Wednesday, August 24, 2011

That Ol’ Jack Magic – Unconditional Love in a Faulty Structure: Part One

A NOTE BEFORE READING: Today’s post and the two Wednesday posts that will follow it come from a memoir project: five Catalysts and five Constants. The project’s essays are all quite a bit longer than my usual posts, so I am going to share this one in three installments.

I should make one thing clear from the start: I don’t like Jack.

In fact, there have been times when I really have not liked Jack. And there have been times when my feelings for him have gone way beyond “really not liking.” His behavior and his firm inaction are unfathomable, and because he is nothing more than my landlord, I shouldn’t have to entertain feelings about him – ever. But, on occasion, I have had no choice.

Like that time my kitchen faucet essentially exploded at half past midnight, shooting water across the room. Thank God I had not gone to sleep yet, and thank God my neighbors weren’t sleeping too deeply. Though I didn’t know any one of them very well back then, they responded to my calls for “HELP!” Several of them bailed water out of my kitchen while another figured out how to turn off the flow to the entire building – the only way to end the potentially decapitating stream that was bursting out of the wall.

Jack’s got some messed-up pipes, I want to tell you.

And then there was that really scary time that my leg went through the deck/walkway outside my second-floor kitchen door. When I realized I couldn’t pull it out of the hole it had created, I yelled “HELP!” once again. Neighbors responded. Among them were a few who had become friends.

“Call 9-1-1!” I blurted out, realizing – for the first time in my life – that when you need 9-1-1, you know it. And although it should have been a relief to have the fire department arrive, I couldn’t help but feel even more vulnerable at that point. With five firemen surrounding me, I believed there was no way the deck would hold up. And when it collapsed, I’d still be stuck in the wood. My head cracked open on the pavement below.

But the deck didn’t give, and the firemen did get me out. They had to use an electric saw that I watched as it cut the wood just inches from my leg. By then, a crowd from the neighborhood had gathered. I was convinced after that evening that I would probably be a feature of “Show and Tell” in a few local classrooms the next morning.

Jack’s got some soft wood, I want to tell you.

About four months after the deck incident, I was in my living room with my Mom, who was visiting from Virginia. It was a typically hot October day in L.A., so we had the air conditioner running. (A window unit that came with the apartment; something that could probably get a nice chunk of change at the Antiques Roadshow.) Suddenly, there was a funky smell. I saw smoke coming out of the wall socket into which the air conditioner was plugged. I quickly turned off the unit and called the fire department. They arrived within minutes, checked it out and told me not to use the outlet again until an electrician could make the necessary repairs. I immediately called one, and he came over that afternoon.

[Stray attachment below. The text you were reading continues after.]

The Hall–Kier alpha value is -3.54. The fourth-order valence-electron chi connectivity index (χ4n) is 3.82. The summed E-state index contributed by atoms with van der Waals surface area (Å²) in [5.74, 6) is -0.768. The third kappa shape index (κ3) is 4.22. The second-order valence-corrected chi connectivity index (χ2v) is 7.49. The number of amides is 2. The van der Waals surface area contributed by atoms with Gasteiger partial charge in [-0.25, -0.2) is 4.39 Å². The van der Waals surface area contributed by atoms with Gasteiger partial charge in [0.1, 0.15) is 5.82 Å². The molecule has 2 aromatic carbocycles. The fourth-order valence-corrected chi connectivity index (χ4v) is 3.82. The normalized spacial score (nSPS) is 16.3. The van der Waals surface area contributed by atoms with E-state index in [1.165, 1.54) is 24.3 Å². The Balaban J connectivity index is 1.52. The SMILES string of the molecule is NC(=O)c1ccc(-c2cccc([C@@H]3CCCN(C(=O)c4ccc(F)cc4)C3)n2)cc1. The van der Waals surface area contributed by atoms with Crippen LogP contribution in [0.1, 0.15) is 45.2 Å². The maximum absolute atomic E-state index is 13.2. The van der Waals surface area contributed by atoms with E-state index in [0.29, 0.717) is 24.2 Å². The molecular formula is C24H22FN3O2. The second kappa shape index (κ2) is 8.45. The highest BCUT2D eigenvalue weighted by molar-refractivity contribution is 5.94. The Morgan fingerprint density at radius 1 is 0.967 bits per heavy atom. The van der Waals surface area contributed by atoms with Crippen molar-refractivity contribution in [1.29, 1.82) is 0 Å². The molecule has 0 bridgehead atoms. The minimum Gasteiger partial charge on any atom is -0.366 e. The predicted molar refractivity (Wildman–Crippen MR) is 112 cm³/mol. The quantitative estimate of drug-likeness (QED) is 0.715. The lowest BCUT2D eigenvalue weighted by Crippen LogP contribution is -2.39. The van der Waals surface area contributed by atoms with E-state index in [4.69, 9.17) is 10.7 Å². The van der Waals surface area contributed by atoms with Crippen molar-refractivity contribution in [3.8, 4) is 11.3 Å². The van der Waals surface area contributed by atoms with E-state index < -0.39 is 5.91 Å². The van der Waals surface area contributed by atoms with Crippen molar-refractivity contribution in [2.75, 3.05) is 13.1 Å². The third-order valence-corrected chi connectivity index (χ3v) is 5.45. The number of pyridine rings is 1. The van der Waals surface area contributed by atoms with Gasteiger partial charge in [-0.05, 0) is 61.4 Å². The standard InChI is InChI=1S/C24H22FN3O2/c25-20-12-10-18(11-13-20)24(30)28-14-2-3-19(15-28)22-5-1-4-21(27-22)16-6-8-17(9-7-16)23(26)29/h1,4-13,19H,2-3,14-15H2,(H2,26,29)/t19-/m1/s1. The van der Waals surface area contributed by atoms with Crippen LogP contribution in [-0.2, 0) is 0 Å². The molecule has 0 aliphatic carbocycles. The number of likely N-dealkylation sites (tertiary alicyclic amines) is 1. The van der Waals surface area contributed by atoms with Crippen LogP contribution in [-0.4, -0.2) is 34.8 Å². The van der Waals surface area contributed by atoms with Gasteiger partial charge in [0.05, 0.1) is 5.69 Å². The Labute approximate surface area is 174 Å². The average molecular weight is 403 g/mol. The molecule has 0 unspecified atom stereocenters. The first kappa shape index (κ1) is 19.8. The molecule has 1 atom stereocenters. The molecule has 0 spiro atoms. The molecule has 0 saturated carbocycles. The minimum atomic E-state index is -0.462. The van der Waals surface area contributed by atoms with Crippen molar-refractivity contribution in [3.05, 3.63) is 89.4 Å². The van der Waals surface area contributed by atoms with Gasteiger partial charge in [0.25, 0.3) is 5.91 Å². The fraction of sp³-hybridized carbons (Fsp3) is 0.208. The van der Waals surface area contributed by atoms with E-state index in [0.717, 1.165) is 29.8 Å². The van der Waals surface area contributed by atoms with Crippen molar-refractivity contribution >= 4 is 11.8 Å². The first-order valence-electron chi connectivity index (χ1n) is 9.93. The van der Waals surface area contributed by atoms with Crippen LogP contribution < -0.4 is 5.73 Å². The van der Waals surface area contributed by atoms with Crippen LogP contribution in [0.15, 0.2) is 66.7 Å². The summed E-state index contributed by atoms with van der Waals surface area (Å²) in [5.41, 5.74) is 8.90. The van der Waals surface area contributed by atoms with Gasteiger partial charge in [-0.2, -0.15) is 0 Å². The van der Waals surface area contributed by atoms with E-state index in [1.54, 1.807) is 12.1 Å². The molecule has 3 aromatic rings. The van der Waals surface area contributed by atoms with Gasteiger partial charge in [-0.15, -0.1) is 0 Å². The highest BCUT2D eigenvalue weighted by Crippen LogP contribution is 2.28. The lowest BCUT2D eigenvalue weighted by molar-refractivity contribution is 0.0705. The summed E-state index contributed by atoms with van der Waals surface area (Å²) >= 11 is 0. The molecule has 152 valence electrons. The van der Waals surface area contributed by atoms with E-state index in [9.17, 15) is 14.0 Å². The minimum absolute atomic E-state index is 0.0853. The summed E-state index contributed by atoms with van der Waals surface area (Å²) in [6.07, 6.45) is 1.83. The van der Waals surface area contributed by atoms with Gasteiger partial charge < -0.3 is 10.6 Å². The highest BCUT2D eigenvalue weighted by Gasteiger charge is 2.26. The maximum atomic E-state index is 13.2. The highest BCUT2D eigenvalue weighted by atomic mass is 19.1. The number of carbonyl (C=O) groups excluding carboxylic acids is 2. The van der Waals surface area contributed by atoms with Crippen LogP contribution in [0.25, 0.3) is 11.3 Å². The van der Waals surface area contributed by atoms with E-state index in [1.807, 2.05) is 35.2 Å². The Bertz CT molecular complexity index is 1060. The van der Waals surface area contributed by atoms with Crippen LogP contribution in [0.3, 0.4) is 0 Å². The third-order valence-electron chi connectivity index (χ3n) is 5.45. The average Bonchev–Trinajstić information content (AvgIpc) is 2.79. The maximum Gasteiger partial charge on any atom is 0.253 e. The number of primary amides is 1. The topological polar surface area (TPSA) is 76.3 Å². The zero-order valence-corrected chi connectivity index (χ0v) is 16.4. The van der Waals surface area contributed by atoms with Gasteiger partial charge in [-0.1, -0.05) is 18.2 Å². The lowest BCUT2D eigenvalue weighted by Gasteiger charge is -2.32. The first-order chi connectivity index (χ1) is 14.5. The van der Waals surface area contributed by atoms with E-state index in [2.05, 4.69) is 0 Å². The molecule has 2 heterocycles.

The electrician replaced whatever needed to be replaced, and I wrote him a check. When I sent Jack my rent the following month, I enclosed the electrician’s receipt, deducted the cost, and explained my math in a note. The next week, I received a bill from Jack for the amount I had deducted. It stated that no repairs can be made without the landlord’s prior approval.

Jack’s got some strange wiring, I want to tell you.

But there’s one other thing about Jack that I cannot deny or overlook. He brought to this building the most amazing tenants. And he brought to this tenant the most amazing friends. It’s magic. It’s bigger than all of us. And it’s definitely not something that I made happen.


“I’m not a friendly neighbor,” I once confessed to my mother, some months after moving from my marriage into Jack’s building.

“That’s because you lived in New York,” she responded.

Maybe there was truth to her theory. For someone else. But I think, for me, the embracing of privacy came first. I think that the reason I chose New York – for college, and for the eleven years that would follow college – is that I craved the option of being anonymous. After growing up in a small town in Virginia, I didn’t want people to know me or to know my business. Sure, I always would have close friends, and they would know more about me than they probably cared to know, but I still guarded my privacy. And as a tenant, I cultivated it. Until…

“Hi, Katie!” Therese calls out through her first-floor living room window.

“Hi, Therese!” I respond, smiling, as I head to my car in the back lot.

(So much for Mom’s theory, I think. Therese lived in New York, too.)

But Mom’s New York theory was not disproved by Therese. It was disproved by Elizabeth, who had moved into the building several months earlier than Therese. Elizabeth, in her own inimitable style, introduced us all to each other. Elizabeth – who also had lived in New York, by the way – brought to Jack’s building her unique brand of Texan hospitality. She had an indefatigable ability to inspire us to pool our resources for a night of partying. Before we knew it, we all chipped in for a grill. And once we were fed, we gathered in her living room for party games. It became a weekend routine, and one that I welcomed. A nice way to relax and interact without going out.

I still didn’t feel particularly close to any of my individual neighbors, but I was enjoying the communion. It was good to become friendly with these people with whom I shared a roof – with whom I shared the pipes, the wood, and the wiring that were unique to Jack. We always had landlord stories to swap, that’s for sure. And Elizabeth seemed to have more of them than anyone.

Of course, where she was concerned, Jack did have a case. Whether we liked it or not, every eviction notice he ever posted on her door was issued validly. She always seemed to be behind on her rent as she pursued a career that might be worthy of her phenomenal singing voice. And I would miss that voice. I would miss hearing her hit every note perfectly, never requiring musical accompaniment.